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I’m with the later post here. I never wait around for the muse to hit. My guitar and notebook are always near in my living room. Sometimes I grab the guitar and just jam a bit. If something sounds really cool I might record it with my phone. Because unlike what others have mentioned. I can’t remember shit. I don’t care how good it is. If I don’t record it, it’s gone forever. Sometimes I’ll grab the guitar with 100% intension to write a song. Usually coming out of the session with a rough draft. Sometimes more.  Other times I’ll just grab my notebook and write lyrics. That being said. I think that muse is always with me. I never don’t have any ideas. It’s actually the opposite. I have so many ideas I can never get to them all. 

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On Wednesday, February 14, 2018 at 15:48, The S said:

Second verse sucks? Then write ten more and pick the best parts from it

Best idea ever. I'll be using that one.

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Dagot'é 

 

This is a great topic thread. Sometimes, I don't know why, seeing that/how others are facing the same fights seems to help.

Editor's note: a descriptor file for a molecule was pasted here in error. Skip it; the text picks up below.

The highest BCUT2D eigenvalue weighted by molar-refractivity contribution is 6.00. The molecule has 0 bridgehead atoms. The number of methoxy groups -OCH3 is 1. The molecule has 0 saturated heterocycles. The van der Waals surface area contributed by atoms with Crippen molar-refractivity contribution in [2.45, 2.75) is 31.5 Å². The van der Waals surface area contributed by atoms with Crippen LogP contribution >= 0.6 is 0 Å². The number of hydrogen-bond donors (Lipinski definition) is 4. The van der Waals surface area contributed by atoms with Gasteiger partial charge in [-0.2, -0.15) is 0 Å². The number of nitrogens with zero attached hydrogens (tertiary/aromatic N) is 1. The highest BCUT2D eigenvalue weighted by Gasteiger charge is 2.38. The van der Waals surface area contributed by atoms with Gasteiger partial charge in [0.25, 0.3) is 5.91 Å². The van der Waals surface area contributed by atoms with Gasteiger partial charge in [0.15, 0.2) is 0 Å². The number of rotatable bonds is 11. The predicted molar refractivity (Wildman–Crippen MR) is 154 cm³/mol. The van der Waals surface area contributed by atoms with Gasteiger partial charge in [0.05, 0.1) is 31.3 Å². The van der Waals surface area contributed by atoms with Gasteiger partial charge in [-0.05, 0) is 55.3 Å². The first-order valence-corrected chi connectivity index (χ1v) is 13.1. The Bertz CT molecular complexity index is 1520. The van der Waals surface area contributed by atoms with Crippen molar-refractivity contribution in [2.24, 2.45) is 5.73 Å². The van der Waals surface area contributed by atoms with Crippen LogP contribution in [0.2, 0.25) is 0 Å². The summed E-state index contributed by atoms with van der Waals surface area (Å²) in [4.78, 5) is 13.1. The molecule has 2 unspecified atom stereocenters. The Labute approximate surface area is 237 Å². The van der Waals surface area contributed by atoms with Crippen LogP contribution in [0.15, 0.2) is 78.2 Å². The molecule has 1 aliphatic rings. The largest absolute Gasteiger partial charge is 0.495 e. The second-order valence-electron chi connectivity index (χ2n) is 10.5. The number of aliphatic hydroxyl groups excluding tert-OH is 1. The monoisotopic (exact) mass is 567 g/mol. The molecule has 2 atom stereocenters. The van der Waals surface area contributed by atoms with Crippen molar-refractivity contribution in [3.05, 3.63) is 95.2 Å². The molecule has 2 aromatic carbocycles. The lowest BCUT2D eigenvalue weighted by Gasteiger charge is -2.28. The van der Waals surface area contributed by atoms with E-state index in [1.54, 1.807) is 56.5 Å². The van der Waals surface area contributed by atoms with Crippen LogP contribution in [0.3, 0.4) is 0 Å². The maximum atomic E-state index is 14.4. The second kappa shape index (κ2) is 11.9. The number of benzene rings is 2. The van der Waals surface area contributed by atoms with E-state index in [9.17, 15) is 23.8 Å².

It strikes me that there's no one answer to this, as no two human-beings are alike.  Everyone's brain works differently, and we all have different experiences and other factors that make us up.  One answer might work for one group of folk, while the other groups need to find which trick or combination of tricks is right for them, I figure.  (uhm, that's what this whole thread's about, merágno! Where's your brain? 😏 )

 

For this desert-cat, it *used* to be that a line would come, then the rest would just flow out like Flash-flood in Monsoon.  If something forced me to break before it was finished, it was like losing a signal from space:  you might get *close*, but you'd never find it again.  And when I'd later write to finish what I had, the feeling and the need would be gone, the words would be blocky, stumbling, like crashing through a basement in the dark and/or like struggling to remember a dream that's beyond recollection.

Another way to say it would be that, once I sat down to finish, the original message in the signal would've finished while I'd no opportunity to follow it wi writing. So once I'd a chance to listen for the signal again, it'd moved on to saying something *else* so trying to bend the new message to fit a close-out for the first just didn't work;  the emotion of the original piece, the necessity, all of that would be gone.  

 

Now I'm fighting to rebuild my creative equipment.

 

Motion always helped, esp wi the right music playing.  It was like fuel for writing.  Before I could drive, I'd take long walks, starting by singing our Sunset song, then walking all the way across one town, into the industrial section of the next, that wonderful nighttime eeriness, then across the next town, then back, always wi a pad.